The good thing about photography is that it apprehends reality exactly. But that’s its limitation, too. So almost as soon as the medium was invented, photographers began tinkering with images — to amuse, flatter and deceive. “Faking It: Manipulating Photography Before Photoshop” illustrates all that and more, with 200 or so photos made from the 1840s through the 1980s.
‘Cat + I’ (1932) Minotaurs, mermaids and other creatures melding human and animal have always fascinated. Italian photographer Wanda Waltz transformed herself into such a hybrid in the above montage, an image both playful and menacing.
‘[Unidentified Man Seated with Three Spirits]’ (1862-75) For mediums like William H. Mumler, photography was a bold new way to show the presence of spirits of the departed. In the 1860s, he produced pictures of ethereal wraiths. Of course, the pictures were fakes: double exposures of living people. Eventually, the ghostbusters got him.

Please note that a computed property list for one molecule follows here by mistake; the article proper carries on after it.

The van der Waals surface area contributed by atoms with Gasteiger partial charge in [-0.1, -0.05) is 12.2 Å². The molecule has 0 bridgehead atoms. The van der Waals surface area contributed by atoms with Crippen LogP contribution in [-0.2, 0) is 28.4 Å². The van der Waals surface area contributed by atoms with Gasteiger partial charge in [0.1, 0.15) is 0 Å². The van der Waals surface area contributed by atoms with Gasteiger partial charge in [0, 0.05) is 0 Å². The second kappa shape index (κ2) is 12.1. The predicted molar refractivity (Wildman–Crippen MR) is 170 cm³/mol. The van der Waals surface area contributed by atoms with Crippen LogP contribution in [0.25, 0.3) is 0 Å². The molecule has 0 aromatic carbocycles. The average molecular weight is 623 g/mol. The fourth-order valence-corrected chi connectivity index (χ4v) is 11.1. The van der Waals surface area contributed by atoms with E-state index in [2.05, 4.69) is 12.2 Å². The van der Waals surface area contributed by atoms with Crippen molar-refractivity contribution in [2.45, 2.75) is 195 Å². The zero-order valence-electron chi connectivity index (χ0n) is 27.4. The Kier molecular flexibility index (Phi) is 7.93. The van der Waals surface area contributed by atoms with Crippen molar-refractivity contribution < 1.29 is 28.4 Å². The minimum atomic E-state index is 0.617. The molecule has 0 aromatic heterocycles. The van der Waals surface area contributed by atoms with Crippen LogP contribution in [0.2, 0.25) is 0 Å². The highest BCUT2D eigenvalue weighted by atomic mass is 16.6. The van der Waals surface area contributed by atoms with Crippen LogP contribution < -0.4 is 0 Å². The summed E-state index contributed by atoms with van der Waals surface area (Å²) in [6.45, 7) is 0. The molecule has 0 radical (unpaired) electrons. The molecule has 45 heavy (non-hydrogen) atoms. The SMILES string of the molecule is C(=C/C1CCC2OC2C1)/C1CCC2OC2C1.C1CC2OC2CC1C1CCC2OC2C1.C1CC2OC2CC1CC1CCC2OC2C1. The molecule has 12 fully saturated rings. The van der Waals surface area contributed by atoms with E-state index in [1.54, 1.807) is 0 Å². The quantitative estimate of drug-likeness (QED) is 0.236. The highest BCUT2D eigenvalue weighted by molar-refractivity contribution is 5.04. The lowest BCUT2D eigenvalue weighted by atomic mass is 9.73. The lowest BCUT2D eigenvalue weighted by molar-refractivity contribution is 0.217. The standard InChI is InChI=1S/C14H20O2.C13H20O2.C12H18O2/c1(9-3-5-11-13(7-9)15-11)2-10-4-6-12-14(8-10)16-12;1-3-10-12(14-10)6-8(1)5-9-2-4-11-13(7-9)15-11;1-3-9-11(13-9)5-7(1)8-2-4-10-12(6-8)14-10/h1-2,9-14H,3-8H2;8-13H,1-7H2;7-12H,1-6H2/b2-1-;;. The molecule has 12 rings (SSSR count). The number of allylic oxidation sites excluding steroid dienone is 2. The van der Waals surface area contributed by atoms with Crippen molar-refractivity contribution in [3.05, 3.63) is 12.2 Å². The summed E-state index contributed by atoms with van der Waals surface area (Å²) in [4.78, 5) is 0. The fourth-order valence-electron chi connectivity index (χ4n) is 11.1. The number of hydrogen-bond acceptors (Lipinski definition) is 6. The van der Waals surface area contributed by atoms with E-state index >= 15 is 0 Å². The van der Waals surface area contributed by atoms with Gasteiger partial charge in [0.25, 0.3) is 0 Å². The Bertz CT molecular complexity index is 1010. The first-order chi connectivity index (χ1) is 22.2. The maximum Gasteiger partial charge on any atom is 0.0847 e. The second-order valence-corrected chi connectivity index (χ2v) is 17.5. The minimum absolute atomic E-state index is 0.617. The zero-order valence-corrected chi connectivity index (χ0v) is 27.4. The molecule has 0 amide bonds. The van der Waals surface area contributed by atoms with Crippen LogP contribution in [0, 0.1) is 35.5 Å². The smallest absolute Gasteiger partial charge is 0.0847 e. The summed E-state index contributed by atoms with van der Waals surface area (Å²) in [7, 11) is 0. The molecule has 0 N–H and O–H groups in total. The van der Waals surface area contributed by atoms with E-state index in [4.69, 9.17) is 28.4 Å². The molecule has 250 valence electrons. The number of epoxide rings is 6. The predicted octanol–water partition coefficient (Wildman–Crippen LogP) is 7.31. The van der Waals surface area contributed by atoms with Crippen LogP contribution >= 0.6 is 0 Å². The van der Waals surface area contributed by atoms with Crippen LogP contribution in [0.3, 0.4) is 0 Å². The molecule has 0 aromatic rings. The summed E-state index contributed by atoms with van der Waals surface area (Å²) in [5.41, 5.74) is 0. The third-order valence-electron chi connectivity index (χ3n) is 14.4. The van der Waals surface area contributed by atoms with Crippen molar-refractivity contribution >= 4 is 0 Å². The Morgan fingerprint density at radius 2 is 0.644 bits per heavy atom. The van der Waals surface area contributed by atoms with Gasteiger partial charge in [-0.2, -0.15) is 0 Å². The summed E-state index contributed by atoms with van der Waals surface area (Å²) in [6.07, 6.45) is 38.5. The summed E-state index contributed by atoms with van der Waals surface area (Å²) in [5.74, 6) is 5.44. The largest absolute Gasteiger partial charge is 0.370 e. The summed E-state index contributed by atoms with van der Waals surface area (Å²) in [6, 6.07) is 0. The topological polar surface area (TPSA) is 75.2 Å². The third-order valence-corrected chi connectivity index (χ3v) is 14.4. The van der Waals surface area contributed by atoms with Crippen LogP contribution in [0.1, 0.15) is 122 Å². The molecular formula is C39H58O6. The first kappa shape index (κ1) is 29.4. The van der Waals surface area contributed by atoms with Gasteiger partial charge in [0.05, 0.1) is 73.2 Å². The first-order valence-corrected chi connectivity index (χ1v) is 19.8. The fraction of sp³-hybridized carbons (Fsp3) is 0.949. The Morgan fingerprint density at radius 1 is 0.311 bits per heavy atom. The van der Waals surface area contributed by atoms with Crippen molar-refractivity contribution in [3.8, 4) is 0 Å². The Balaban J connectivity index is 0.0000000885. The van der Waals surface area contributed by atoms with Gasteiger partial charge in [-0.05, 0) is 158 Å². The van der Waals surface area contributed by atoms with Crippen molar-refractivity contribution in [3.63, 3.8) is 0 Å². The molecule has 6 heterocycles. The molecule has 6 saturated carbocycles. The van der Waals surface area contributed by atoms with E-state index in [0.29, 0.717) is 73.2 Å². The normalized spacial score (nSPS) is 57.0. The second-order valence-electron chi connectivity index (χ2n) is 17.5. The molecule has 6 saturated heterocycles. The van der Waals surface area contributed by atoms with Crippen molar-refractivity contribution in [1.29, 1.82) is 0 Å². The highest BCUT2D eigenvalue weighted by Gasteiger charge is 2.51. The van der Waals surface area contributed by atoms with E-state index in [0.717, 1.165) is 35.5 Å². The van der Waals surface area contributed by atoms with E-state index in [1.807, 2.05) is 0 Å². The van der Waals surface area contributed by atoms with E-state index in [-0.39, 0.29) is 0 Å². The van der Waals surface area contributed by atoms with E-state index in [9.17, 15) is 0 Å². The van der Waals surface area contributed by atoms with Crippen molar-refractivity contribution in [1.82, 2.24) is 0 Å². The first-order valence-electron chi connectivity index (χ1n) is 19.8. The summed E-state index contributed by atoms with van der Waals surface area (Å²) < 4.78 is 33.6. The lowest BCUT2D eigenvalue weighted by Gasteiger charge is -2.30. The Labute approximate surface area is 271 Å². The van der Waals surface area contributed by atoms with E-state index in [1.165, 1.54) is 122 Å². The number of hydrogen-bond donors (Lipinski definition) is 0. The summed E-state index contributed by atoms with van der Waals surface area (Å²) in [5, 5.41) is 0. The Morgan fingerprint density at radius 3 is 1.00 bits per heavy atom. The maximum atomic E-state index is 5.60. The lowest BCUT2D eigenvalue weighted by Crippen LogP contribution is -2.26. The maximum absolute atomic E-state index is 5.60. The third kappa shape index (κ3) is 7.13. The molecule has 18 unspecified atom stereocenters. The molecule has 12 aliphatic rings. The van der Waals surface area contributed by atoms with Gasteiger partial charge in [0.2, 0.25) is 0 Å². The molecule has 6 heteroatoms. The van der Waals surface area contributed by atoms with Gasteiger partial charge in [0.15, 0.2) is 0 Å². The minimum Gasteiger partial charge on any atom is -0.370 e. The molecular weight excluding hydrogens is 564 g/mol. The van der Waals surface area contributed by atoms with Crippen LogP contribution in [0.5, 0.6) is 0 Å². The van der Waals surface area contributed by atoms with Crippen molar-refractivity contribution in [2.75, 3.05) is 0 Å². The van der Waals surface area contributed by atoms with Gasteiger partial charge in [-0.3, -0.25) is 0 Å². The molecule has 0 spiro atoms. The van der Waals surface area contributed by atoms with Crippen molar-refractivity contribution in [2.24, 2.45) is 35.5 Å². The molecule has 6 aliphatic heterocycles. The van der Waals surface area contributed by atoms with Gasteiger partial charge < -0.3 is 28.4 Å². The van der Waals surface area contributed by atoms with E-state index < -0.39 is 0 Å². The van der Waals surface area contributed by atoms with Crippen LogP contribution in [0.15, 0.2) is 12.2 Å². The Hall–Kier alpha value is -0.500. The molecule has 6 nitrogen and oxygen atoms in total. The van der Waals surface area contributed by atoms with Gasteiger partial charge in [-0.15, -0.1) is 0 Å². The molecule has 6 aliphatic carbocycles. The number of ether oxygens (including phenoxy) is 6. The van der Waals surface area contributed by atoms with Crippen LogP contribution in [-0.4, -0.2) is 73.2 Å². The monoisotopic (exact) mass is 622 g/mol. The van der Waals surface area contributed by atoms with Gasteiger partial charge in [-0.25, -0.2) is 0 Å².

‘Leap into the Void’ (1960) French painter and conceptual artist Yves Klein had himself photographed leaping out a window; the photo was manipulated to delete the men who caught him. The resulting image of Klein’s suicidal plunge graced the front page of his own single-issue newspaper. Mark Jenkins (for express)
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